Lesson Learned

Money Tree

The following is a staff writer post from MikeS.  He is a married father of 2.  So, with the cat, he ranks number 5 in the house.  He loves numbers and helping people. Please leave any questions or comments below for either Mike or Crystal.

You would think that I would have learned this lesson over the years: Always do your homework. Maybe I was just lazy, but my mistake probably will end up costing myself a few hundred dollars.  The good news is that I am going to save myself thousands.

The Refinance

A couple of months ago I thought maybe it would make sense to refinance my current mortgage to eliminate the mortgage insurance I was paying.  When I bought my home a few years ago, I did not have the 20% necessary for a down payment.  As a result, I had to pay mortgage insurance.  It was a little over $300 a month.  That’s simply money down the drain.

A friend of mine just bought a house, so she recommended the bank that she had used. I contacted them to determine what options I had for refinancing.  The bank could do a refinance with a primary mortgage and a home equity loan.  The primary would be 30-year fixed at 4%, with the home equity line a variable rate, currently 5%.  The total cost of the loan, compared to my current mortgage was basically a wash.

The biggest upside was that this would eliminate the mortgage insurance.  It would also save me some money on a monthly basis, roughly a $100.  The biggest downside is the variable rate, as I believe interest rates are going up sometime in the future.  If and when interest rates rise, so would may payment.  I was willing to make this trade off, as I am locked into the mortgage insurance for another 7 years.  Since the deal sounded pretty good I started the process of refinancing.  What I should have done, was to investigate other lenders to see if I could get a better deal.  I sent the money in for the house appraisal to begin the process.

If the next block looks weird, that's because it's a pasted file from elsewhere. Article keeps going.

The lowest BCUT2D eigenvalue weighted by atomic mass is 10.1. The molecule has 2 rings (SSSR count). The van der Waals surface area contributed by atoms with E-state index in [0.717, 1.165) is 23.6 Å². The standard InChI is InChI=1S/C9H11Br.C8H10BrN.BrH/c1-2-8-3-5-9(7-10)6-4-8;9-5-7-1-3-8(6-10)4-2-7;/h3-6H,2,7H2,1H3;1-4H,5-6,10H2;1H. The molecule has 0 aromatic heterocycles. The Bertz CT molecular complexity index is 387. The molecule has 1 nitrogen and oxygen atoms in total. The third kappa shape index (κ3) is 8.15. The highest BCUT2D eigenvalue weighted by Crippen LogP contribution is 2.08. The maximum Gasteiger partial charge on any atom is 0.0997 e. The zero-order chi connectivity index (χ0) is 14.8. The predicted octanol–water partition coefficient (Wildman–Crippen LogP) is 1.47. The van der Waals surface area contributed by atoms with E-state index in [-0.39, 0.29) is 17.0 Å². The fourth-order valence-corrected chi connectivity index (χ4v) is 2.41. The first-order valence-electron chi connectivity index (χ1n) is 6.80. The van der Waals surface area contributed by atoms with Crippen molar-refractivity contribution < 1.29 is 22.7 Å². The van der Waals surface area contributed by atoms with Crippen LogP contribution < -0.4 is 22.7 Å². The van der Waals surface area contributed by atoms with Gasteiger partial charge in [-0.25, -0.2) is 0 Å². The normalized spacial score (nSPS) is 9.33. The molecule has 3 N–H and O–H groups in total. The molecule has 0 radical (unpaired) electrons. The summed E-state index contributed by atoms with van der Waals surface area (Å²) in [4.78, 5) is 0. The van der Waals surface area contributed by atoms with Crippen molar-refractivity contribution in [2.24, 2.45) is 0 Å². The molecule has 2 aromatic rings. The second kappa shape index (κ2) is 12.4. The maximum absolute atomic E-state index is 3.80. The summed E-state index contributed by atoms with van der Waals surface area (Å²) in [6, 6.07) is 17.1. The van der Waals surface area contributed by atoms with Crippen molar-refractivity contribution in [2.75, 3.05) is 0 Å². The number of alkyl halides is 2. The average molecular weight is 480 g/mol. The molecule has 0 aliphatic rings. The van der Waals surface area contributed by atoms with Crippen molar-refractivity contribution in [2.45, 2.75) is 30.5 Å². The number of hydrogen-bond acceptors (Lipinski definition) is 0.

The Issue

The appraisal came in slightly lower than I expected, but still high enough to go through with the refinancing. One of the things that changed was that I would have some additional closing costs that would be rolled into the loan.  As all the paperwork was being worked on, I noticed that rates on the bank’s website had come down.  Since the rate lock agreement I had signed was only a couple of weeks away from expiring, I inquired what would happen if the lock rate expired before I closed on the mortgage.  Turns out, if rates went down, I would not get the benefit of the lower rates.  While I understood this, I was not exactly happy about it either.  This was the trigger for me to do the homework I should have done all along.  So, I contacted a few other lenders to see what other deals were out there.

Our Decision

After discussing my situation with other lenders, I found a better deal for my mortgage. The new deal was all one mortgage.  My high credit score qualified me for the lender to pay the mortgage insurance.  When I did the math, I will save about $15,000 over the total cost of the loan.  Even though this loan had a slightly higher interest rate, 1/8 of a percent (4.125% overall), it had lower closing costs.  The first refinancing option also had the home equity portion as well at a higher rate.

The end result is that I will probably lose the money that I paid for the first home appraisal. Had I done my homework initially, I would have found the lowest cost option to start.  I guess, since I went with the best option in the end, there is only a little bit of financial pain.  I will remember that pain then next time I have to make a financial decision.

Plugging a Hole

Money Tree